Page, Thomas (1803-1877) (DNB00)

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PAGE, THOMAS (1803–1877), civil engineer, born in London on 26 Oct. 1803, was eldest son of Robert Page of Nag's Head Court. His father, a solicitor, first in Gracechurch Street, London, and then at 34 Mark Lane, went to Peru on business, and met with his death through an accident at Arequipa. Thomas was educated for the sea service, but, at the suggestion of Thomas Telford, he turned his attention to civil engineering. His first employment was as a draughtsman in some engine works at Leeds, where he remained for two years. He subsequently entered the office of Edward Blore, the architect, for whom he made a measurement of Westminster Abbey. He was elected an associate of the Institution of Civil Engineers on 2 April 1833, and became a member on 18 April 1837. In 1835 he was appointed one of the assistant-engineers, under Sir I. K. Brunel, on the Thames Tunnel works. On the retirement of Richard Beamish in 1836, he became acting-engineer until the completion of the tunnel, 25 March 1843.

In 1842 he made designs for the embankment of the Thames from Westminster to Blackfriars; the metropolitan improvement commissioners accepted his designs, and the government established for their consideration the Thames Embankment office in Middle Scotland Yard in connection with the department of woods and forests. The new office was placed under Page's control, and he thenceforth acted as consulting engineer to the department of woods and forests. But difficulties arose, and the embankment scheme was for the time abandoned. In January 1844 he made a survey of the Thames from Battersea to Woolwich, showing the tidal action of the river. In 1845 he prepared plans for bringing the principal lines of railway to a central terminus, to be built upon land proposed to be reclaimed from the Thames between Hungerford Market and Waterloo Bridge. In the same year, in connection with Joseph D'Aguilar Samuda, he designed a railway to connect the Brighton system with that of the Eastern Counties Company, by a line to pass through the Thames Tunnel and under the London Docks.

In 1846 he reported on the relative merits of Holyhead and Port Dinllaen as packet stations for the Irish mail service, and prepared plans for harbours at these places, and also for docks at Swansea. At the instance of the government he made designs for the embankment of the southern side of the Thames between Vauxhall and Battersea bridges, and for the Chelsea suspension bridge. Those works were subsequently carried out under his directions. The bridge was opened in March 1858, and the Albert Embankment on 24 Nov. 1869. In May 1854 he commenced Westminster new bridge, which was built in two sections, to obviate the necessity of a temporary structure; the old structure remaining while the first half of the new one was built, and the second half being completed after the first was open to traffic (cf. Parliamentary Papers, 1853 No. 622 pp. 1–18, 70, 1856 No. 389 pp. 1–9, 54–7, 62–9). The result was the most commodious of the London bridges. It was completed and finally opened on 24 May 1862. Constructed without cofferdams or centres, it caused no interruption to the traffic by land or by water. His plan for Blackfriars Bridge was accepted, but not carried out. He was engineer for the town of Wisbech; and one of his most important reports, written in 1860, dealt with that town and his project of improving the river Nen from Peterborough to the sea. As engineering and surveying officer he held courts and reported on proposed improvements for Cheltenham, Taunton, Liverpool, Falmouth, Folkestone, and Penzance. He interested himself in gunnery, and invented a system for firing guns under water. He died suddenly in Paris on 8 Jan. 1877. He published a ‘Report on the Eligibility of Milford Haven for Ocean Steam Ships and for a Naval Arsenal,’ 1859.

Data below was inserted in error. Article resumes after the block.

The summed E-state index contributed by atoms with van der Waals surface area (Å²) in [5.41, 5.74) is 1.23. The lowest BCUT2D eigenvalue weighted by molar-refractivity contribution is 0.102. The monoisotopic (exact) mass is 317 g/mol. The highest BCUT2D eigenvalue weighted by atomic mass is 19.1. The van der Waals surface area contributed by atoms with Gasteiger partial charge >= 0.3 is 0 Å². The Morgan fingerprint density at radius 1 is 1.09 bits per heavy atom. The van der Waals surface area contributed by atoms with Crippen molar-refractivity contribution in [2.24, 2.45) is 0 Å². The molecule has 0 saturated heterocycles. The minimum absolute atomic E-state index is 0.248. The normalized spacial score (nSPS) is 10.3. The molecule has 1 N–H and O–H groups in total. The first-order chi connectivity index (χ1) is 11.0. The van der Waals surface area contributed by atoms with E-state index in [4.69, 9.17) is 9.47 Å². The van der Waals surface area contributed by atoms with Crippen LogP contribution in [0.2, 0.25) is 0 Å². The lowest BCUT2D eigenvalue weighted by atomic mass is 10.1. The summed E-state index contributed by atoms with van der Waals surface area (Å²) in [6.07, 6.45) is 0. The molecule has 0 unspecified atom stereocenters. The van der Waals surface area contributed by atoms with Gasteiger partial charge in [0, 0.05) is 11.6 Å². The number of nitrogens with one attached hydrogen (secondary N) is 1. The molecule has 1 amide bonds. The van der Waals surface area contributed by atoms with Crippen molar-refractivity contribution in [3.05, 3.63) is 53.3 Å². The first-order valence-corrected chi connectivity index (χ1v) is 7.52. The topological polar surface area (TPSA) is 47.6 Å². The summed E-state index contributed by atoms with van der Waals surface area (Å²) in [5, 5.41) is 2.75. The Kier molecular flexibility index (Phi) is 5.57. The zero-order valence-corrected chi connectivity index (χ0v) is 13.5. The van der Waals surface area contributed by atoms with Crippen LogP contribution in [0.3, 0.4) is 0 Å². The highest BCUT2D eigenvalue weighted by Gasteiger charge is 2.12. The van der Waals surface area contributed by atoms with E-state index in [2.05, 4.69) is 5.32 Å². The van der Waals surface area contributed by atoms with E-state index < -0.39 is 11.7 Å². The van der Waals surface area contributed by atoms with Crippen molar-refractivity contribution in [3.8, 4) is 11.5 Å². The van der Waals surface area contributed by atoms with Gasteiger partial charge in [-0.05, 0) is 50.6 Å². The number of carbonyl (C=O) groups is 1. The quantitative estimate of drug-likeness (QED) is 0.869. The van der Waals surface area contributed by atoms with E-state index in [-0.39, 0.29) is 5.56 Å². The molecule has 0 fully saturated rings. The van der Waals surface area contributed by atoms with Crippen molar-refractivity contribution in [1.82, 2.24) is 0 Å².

[Min. of Proc. of Instit. Civil Engineers, 1877, xlix. 262–5; Times, 20 Jan. 1877, p. 10; Men of the Time, 1875, p. 779.]

G. C. B.